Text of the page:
Providers grapple with how to protect vulnerable patients and maintain addiction treatment.
For 46-year-old Jocelyn Tavarez, maintaining access to medication-assisted treatment (MAT) during the pandemic meant going from “The Flintstones” to “The Jetsons” in a matter of days, she told MedPage Today.
Tavarez has been receiving MAT and other services at CODAC Behavioral Healthcare — the largest non-profit, outpatient provider for opioid treatment in Rhode Island — for about two years. MAT is the standard of care for opioid-use disorder, and involves medications, such as buprenorphine and methadone, in combination with counseling. Since early in the pandemic, MAT patient Tavarez has been receiving her counseling telephonically.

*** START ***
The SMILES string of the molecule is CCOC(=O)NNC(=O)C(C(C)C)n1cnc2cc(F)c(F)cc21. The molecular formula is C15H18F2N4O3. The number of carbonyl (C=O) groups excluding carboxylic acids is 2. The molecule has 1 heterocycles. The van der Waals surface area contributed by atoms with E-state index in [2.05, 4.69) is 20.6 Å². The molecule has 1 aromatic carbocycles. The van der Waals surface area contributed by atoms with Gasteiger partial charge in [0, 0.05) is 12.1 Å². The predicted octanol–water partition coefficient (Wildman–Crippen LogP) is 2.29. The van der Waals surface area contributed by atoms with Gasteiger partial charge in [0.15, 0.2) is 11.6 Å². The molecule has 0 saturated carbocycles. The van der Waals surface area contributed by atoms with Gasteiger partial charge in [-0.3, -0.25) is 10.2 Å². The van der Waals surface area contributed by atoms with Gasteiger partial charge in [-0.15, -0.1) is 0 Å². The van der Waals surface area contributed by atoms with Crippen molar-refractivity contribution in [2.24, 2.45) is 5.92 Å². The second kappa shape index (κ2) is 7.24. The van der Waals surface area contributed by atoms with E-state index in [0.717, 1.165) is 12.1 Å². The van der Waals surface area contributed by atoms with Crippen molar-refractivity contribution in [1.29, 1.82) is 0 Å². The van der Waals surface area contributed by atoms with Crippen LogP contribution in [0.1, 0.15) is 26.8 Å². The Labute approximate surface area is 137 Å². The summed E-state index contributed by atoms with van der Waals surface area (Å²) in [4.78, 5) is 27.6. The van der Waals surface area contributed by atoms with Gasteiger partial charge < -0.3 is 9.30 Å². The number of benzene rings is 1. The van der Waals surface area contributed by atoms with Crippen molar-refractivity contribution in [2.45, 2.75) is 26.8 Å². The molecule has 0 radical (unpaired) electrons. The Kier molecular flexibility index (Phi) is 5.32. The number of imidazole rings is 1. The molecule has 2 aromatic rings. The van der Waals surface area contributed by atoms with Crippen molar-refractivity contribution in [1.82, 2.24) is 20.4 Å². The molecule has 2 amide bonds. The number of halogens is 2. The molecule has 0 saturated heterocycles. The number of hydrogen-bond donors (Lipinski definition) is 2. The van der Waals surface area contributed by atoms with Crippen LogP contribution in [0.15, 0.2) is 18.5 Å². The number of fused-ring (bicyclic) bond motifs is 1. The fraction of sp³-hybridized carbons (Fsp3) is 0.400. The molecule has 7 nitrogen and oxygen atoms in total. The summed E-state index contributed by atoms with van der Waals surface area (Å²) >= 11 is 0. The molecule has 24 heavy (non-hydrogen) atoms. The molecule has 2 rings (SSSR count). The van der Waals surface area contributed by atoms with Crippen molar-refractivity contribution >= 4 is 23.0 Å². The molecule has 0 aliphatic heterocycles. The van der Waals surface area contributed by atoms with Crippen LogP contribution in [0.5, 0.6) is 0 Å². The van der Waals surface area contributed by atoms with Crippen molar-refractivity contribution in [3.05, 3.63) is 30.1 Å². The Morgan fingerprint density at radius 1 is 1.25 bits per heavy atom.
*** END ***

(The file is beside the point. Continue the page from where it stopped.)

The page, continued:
Initially, the transition from in-person to virtual care was daunting, the self-described “people-person” said. Tavarez wasn’t sure using technology to receive the essential services she looked forward to each week — including counseling, yoga, and a women’s support group — would be navigable or beneficial.
But CODAC provided Tavarez a cell phone to ease the process. And once she warmed up to the technology and connecting with her care team and peers in a different way, she hasn’t looked back. Maintaining the routine and connection — albeit virtually — has been essential to her ongoing success, she said.
Tavarez isn’t alone.
CODAC partnered with Brown University to study how well patients and providers feel telephone counseling for MAT has been working during the pandemic. The results have proved promising in a potential bright spot for the addiction treatment sector, grappling with how best to protect vulnerable patients from potential exposure to COVID-19, serve new ones as overdoses spike during the pandemic, and get reimbursed for their efforts.